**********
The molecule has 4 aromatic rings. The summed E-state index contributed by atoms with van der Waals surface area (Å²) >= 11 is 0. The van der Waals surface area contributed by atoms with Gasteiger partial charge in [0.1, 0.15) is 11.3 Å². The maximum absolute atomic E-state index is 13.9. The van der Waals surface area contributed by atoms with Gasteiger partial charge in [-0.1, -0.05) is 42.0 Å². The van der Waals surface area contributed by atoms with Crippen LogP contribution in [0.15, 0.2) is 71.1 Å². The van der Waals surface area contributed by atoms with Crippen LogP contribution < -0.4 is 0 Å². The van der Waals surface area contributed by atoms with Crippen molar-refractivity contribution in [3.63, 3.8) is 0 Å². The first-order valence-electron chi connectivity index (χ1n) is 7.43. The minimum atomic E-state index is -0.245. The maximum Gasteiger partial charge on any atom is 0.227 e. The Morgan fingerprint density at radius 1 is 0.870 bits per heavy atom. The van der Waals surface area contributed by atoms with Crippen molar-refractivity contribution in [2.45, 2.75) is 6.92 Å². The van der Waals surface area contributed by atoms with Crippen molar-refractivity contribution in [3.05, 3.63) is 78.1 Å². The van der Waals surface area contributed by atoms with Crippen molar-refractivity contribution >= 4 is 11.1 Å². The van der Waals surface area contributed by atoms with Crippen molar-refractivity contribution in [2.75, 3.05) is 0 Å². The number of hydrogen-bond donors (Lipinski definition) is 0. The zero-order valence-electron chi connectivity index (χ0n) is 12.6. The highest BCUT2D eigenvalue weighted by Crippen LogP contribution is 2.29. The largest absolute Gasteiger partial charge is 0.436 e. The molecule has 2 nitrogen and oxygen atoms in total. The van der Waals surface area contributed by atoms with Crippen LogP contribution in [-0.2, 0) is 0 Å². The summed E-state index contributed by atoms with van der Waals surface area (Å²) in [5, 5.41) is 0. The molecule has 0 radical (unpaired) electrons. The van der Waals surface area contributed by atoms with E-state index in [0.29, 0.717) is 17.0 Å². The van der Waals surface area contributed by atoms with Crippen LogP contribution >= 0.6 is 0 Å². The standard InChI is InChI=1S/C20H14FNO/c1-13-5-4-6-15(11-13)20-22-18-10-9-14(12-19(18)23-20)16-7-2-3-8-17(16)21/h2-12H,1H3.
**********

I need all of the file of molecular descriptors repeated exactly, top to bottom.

The molecule has 4 aromatic rings. The summed E-state index contributed by atoms with van der Waals surface area (Å²) >= 11 is 0. The van der Waals surface area contributed by atoms with Gasteiger partial charge in [0.1, 0.15) is 11.3 Å². The maximum absolute atomic E-state index is 13.9. The van der Waals surface area contributed by atoms with Gasteiger partial charge in [-0.1, -0.05) is 42.0 Å². The van der Waals surface area contributed by atoms with Crippen LogP contribution in [0.15, 0.2) is 71.1 Å². The van der Waals surface area contributed by atoms with Crippen LogP contribution < -0.4 is 0 Å². The van der Waals surface area contributed by atoms with Crippen molar-refractivity contribution in [3.63, 3.8) is 0 Å². The first-order valence-electron chi connectivity index (χ1n) is 7.43. The minimum atomic E-state index is -0.245. The maximum Gasteiger partial charge on any atom is 0.227 e. The Morgan fingerprint density at radius 1 is 0.870 bits per heavy atom. The van der Waals surface area contributed by atoms with Crippen molar-refractivity contribution in [2.45, 2.75) is 6.92 Å². The van der Waals surface area contributed by atoms with Crippen molar-refractivity contribution in [3.05, 3.63) is 78.1 Å². The van der Waals surface area contributed by atoms with Crippen molar-refractivity contribution >= 4 is 11.1 Å². The van der Waals surface area contributed by atoms with Crippen molar-refractivity contribution in [2.75, 3.05) is 0 Å². The number of hydrogen-bond donors (Lipinski definition) is 0. The zero-order valence-electron chi connectivity index (χ0n) is 12.6. The highest BCUT2D eigenvalue weighted by Crippen LogP contribution is 2.29. The largest absolute Gasteiger partial charge is 0.436 e. The molecule has 2 nitrogen and oxygen atoms in total. The van der Waals surface area contributed by atoms with Crippen LogP contribution in [-0.2, 0) is 0 Å². The summed E-state index contributed by atoms with van der Waals surface area (Å²) in [5, 5.41) is 0. The molecule has 0 radical (unpaired) electrons. The van der Waals surface area contributed by atoms with E-state index in [0.29, 0.717) is 17.0 Å². The van der Waals surface area contributed by atoms with Crippen LogP contribution >= 0.6 is 0 Å². The standard InChI is InChI=1S/C20H14FNO/c1-13-5-4-6-15(11-13)20-22-18-10-9-14(12-19(18)23-20)16-7-2-3-8-17(16)21/h2-12H,1H3.